O O O O O Owning O Fixing O Advice O Kit testing O Tech These simple steps will improve your bike’s handling – and it won’t cost a penny
Made better for free
1Write everything down
Before you start adjusting, the best thing to do is to make notes of all your suspension settings as they stand – that way, if you feel that you’ve made the bike worse you can go always go back to your previous settings . You manual will also have the factory settings. Rebound and compression figures are usually noted as how many turns or clicks (it varies bike-to-bike) from fully in.
2Front rider sag
The position the suspension sits in relation to the top of the stroke is called sag. For bikes with 120mm of travel, you want around 40mm of rider sag. To measure this, put the bike in a chock or have a mate hold it steady. Use a cable-tie, compress the forks, let them settle and push the cable tie up to the outer dust seal. Get off, and take the weight off the front to extend the forks. The sag is the distance it’s travelled.
3Adjusting the front preload
To reach to that rule-of-thumb 40mm figure, you may need to adjust the preload. On this R1, you adjust it via the 14mm blue anodised adjuster on the fork top. To raise the ride height (which will reduce the sag figure), wind the adjuster in. To increase sag, wind the adjuster out. Please note, on some forks, such as early Showa BPF, the adjusters are at the bottom.
4Adjusting your front compression
Your compression damping helps control the rate that the fork compresses over bumps and when the bike is under load, such as during braking. If you feel the front dives too quickly on the brakes you’d increase the compression damping. If you wanted more movement, you’d reduce the compression damping. Reducing it can improve ride quality.
6Rear rider sag
The shock needs to be in the correct ballpark to work best. Aim for 30-35mm of rider sag . Use two reference points. We took one point on the edge of the swingarm and one on the bottom of the R1 sticker on the tail piece. Measure with the suspension topped-out and then with a rider on, and adjust the preload until you get the required numbers.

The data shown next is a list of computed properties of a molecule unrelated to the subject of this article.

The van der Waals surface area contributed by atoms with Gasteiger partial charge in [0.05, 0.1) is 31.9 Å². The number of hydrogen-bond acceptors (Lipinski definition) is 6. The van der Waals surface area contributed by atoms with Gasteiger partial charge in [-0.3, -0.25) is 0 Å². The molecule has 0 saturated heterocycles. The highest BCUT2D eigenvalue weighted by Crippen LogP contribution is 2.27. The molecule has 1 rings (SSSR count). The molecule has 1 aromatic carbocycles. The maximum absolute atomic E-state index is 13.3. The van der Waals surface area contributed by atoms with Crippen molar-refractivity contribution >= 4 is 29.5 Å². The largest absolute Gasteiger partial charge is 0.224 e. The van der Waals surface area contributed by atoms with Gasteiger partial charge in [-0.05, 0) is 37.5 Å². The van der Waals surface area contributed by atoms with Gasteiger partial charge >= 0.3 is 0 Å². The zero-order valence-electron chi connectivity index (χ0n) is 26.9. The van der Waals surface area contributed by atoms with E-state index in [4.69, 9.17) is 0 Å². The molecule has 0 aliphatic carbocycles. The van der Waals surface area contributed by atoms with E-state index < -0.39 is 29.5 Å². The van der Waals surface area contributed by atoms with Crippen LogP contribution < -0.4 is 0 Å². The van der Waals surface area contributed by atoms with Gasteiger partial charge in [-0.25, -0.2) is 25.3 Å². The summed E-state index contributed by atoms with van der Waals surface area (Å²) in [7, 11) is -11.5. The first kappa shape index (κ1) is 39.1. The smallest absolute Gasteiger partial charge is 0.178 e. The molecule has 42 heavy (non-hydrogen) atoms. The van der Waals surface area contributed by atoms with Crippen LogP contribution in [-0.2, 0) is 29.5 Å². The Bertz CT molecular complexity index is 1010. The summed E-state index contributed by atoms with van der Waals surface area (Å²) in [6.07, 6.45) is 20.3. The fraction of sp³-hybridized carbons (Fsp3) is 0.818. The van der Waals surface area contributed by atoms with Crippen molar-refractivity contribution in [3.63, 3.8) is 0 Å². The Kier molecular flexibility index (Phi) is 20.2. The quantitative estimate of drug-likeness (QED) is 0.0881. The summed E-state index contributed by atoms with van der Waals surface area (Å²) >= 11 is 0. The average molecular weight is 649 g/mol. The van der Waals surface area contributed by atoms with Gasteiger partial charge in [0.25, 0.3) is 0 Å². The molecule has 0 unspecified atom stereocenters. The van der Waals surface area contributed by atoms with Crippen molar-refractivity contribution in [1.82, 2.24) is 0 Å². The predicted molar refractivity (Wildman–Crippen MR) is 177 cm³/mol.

If you have a modern sportsbike or an aftermarket shock, you may have high and low-speed compression damping. This separates low-speed movements of the shock with high-speed movements – such as when you hit a bump. The idea is to have compression that is stiff enough to support the bike, while still delivering good ride quality. Adjust low-speed to affect support in a corner and high-speed for bump issues.
5Adjusting your front rebound
This controls how quickly the fork settles back after it’s been compressed. If the bike feels ‘loose’ on the brakes at the front or wallows too much you’ll need more rebound. A good rule of thumb is to compress the front end by bouncing it. If the forks don’t settle straight away you may need more rebound. Dial in the same settings to both fork legs.
7Adjusting your rear rebound
This controls the speed that the shock extends after it has compressed. If the bike feels wallowy in corners, winding in some rebound can help. But if the bike packs down over undulations in a corner or feels harsh over bumps, reducing the rear rebound damping could help, too. The adjuster is at the bottom of the shock.
9One step at a time
The best way to find out what the changes do is to try the bike in repeatable conditions, such as a trackday. Alter one aspect at a time, pay attention to how the bike feels, and make notes. It isn’t a bad idea to get a base set-up from a suspension specialist and then work from there. Please remember to build up your pace slowly – your bike will feel different with each change and may need some getting used to.
I’ve barrelled the topbox and pannier locks so they can all be operated by the ignition key. Depending on your experience, factor in around 30 minutes to one hour.
Spanner for front preload Spanner for rear preload Tape measure Flat-blade screwdriver Cable-tie Setting your bike up can improve its handling and prolong tyre life
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